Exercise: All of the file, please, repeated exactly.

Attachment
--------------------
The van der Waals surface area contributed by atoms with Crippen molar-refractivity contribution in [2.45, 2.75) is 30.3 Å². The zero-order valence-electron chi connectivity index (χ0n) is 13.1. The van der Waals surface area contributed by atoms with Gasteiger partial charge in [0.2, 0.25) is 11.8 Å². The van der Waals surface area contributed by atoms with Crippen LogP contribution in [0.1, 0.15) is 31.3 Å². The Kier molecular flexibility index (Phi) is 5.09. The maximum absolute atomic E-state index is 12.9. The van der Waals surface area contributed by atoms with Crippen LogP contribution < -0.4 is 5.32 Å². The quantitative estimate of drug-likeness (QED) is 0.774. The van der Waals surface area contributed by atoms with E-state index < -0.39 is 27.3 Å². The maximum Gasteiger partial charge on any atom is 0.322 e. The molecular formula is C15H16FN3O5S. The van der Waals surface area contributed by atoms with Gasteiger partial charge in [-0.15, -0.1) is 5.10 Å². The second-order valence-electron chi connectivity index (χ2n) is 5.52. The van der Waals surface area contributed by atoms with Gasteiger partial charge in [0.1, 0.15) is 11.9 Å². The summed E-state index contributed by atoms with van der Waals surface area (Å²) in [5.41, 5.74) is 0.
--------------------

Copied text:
The van der Waals surface area contributed by atoms with Crippen molar-refractivity contribution in [2.45, 2.75) is 30.3 Å². The zero-order valence-electron chi connectivity index (χ0n) is 13.1. The van der Waals surface area contributed by atoms with Gasteiger partial charge in [0.2, 0.25) is 11.8 Å². The van der Waals surface area contributed by atoms with Crippen LogP contribution in [0.1, 0.15) is 31.3 Å². The Kier molecular flexibility index (Phi) is 5.09. The maximum absolute atomic E-state index is 12.9. The van der Waals surface area contributed by atoms with Crippen LogP contribution < -0.4 is 5.32 Å². The quantitative estimate of drug-likeness (QED) is 0.774. The van der Waals surface area contributed by atoms with E-state index < -0.39 is 27.3 Å². The maximum Gasteiger partial charge on any atom is 0.322 e. The molecular formula is C15H16FN3O5S. The van der Waals surface area contributed by atoms with Gasteiger partial charge in [-0.15, -0.1) is 5.10 Å². The second-order valence-electron chi connectivity index (χ2n) is 5.52. The van der Waals surface area contributed by atoms with Gasteiger partial charge in [0.1, 0.15) is 11.9 Å². The summed E-state index contributed by atoms with van der Waals surface area (Å²) in [5.41, 5.74) is 0.